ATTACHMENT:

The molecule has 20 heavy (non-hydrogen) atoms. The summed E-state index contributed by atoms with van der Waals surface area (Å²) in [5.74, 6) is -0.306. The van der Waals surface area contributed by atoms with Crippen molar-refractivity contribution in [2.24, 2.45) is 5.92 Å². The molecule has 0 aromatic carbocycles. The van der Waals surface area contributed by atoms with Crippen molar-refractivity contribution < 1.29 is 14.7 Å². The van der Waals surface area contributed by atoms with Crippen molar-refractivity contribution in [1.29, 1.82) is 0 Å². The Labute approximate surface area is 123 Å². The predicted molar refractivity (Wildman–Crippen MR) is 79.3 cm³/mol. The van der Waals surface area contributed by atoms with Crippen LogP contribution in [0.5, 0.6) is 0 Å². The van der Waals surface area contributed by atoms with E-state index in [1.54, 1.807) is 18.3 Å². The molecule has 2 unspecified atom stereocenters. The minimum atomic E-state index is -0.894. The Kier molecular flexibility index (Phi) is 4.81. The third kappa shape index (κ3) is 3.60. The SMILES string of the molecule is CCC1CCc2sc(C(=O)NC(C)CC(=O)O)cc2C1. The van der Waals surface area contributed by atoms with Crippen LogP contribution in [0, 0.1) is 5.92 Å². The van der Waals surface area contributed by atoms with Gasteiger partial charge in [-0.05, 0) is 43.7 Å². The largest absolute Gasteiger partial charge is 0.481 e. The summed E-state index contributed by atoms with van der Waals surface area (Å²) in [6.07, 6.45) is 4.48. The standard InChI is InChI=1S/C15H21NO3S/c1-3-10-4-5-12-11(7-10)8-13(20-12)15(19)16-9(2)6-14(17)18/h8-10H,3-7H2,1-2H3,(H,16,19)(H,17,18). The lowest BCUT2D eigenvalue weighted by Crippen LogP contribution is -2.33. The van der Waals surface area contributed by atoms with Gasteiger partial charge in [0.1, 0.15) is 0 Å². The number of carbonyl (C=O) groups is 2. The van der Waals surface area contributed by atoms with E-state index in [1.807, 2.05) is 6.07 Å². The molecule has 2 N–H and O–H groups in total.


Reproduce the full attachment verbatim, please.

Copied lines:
The molecule has 20 heavy (non-hydrogen) atoms. The summed E-state index contributed by atoms with van der Waals surface area (Å²) in [5.74, 6) is -0.306. The van der Waals surface area contributed by atoms with Crippen molar-refractivity contribution in [2.24, 2.45) is 5.92 Å². The molecule has 0 aromatic carbocycles. The van der Waals surface area contributed by atoms with Crippen molar-refractivity contribution < 1.29 is 14.7 Å². The van der Waals surface area contributed by atoms with Crippen molar-refractivity contribution in [1.29, 1.82) is 0 Å². The Labute approximate surface area is 123 Å². The predicted molar refractivity (Wildman–Crippen MR) is 79.3 cm³/mol. The van der Waals surface area contributed by atoms with Crippen LogP contribution in [0.5, 0.6) is 0 Å². The van der Waals surface area contributed by atoms with E-state index in [1.54, 1.807) is 18.3 Å². The molecule has 2 unspecified atom stereocenters. The minimum atomic E-state index is -0.894. The Kier molecular flexibility index (Phi) is 4.81. The third kappa shape index (κ3) is 3.60. The SMILES string of the molecule is CCC1CCc2sc(C(=O)NC(C)CC(=O)O)cc2C1. The van der Waals surface area contributed by atoms with Crippen LogP contribution in [0, 0.1) is 5.92 Å². The van der Waals surface area contributed by atoms with Gasteiger partial charge in [-0.05, 0) is 43.7 Å². The largest absolute Gasteiger partial charge is 0.481 e. The summed E-state index contributed by atoms with van der Waals surface area (Å²) in [6.07, 6.45) is 4.48. The standard InChI is InChI=1S/C15H21NO3S/c1-3-10-4-5-12-11(7-10)8-13(20-12)15(19)16-9(2)6-14(17)18/h8-10H,3-7H2,1-2H3,(H,16,19)(H,17,18). The lowest BCUT2D eigenvalue weighted by Crippen LogP contribution is -2.33. The van der Waals surface area contributed by atoms with Gasteiger partial charge in [0.1, 0.15) is 0 Å². The number of carbonyl (C=O) groups is 2. The van der Waals surface area contributed by atoms with E-state index in [1.807, 2.05) is 6.07 Å². The molecule has 2 N–H and O–H groups in total.